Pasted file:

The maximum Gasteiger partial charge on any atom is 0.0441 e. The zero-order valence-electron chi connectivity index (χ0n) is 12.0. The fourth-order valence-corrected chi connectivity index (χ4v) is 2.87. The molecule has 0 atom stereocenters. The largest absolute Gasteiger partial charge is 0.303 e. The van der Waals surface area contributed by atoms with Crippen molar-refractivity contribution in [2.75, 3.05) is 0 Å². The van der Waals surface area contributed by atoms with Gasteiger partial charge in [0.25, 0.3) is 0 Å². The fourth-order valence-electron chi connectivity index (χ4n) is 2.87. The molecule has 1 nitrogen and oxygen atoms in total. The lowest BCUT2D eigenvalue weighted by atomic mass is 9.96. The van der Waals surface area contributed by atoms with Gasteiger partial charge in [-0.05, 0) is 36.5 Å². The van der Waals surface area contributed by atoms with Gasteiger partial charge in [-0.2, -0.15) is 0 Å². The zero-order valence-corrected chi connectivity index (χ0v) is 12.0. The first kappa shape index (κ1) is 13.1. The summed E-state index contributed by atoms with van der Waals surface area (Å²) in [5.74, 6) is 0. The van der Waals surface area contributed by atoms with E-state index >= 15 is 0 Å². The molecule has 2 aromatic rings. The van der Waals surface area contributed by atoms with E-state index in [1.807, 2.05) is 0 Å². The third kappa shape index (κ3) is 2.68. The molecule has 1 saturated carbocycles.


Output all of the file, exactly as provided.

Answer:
The maximum Gasteiger partial charge on any atom is 0.0441 e. The zero-order valence-electron chi connectivity index (χ0n) is 12.0. The fourth-order valence-corrected chi connectivity index (χ4v) is 2.87. The molecule has 0 atom stereocenters. The largest absolute Gasteiger partial charge is 0.303 e. The van der Waals surface area contributed by atoms with Crippen molar-refractivity contribution in [2.75, 3.05) is 0 Å². The van der Waals surface area contributed by atoms with Gasteiger partial charge in [0.25, 0.3) is 0 Å². The fourth-order valence-electron chi connectivity index (χ4n) is 2.87. The molecule has 1 nitrogen and oxygen atoms in total. The lowest BCUT2D eigenvalue weighted by atomic mass is 9.96. The van der Waals surface area contributed by atoms with Gasteiger partial charge in [-0.05, 0) is 36.5 Å². The van der Waals surface area contributed by atoms with Gasteiger partial charge in [-0.2, -0.15) is 0 Å². The zero-order valence-corrected chi connectivity index (χ0v) is 12.0. The first kappa shape index (κ1) is 13.1. The summed E-state index contributed by atoms with van der Waals surface area (Å²) in [5.74, 6) is 0. The van der Waals surface area contributed by atoms with E-state index >= 15 is 0 Å². The molecule has 2 aromatic rings. The van der Waals surface area contributed by atoms with E-state index in [1.807, 2.05) is 0 Å². The third kappa shape index (κ3) is 2.68. The molecule has 1 saturated carbocycles.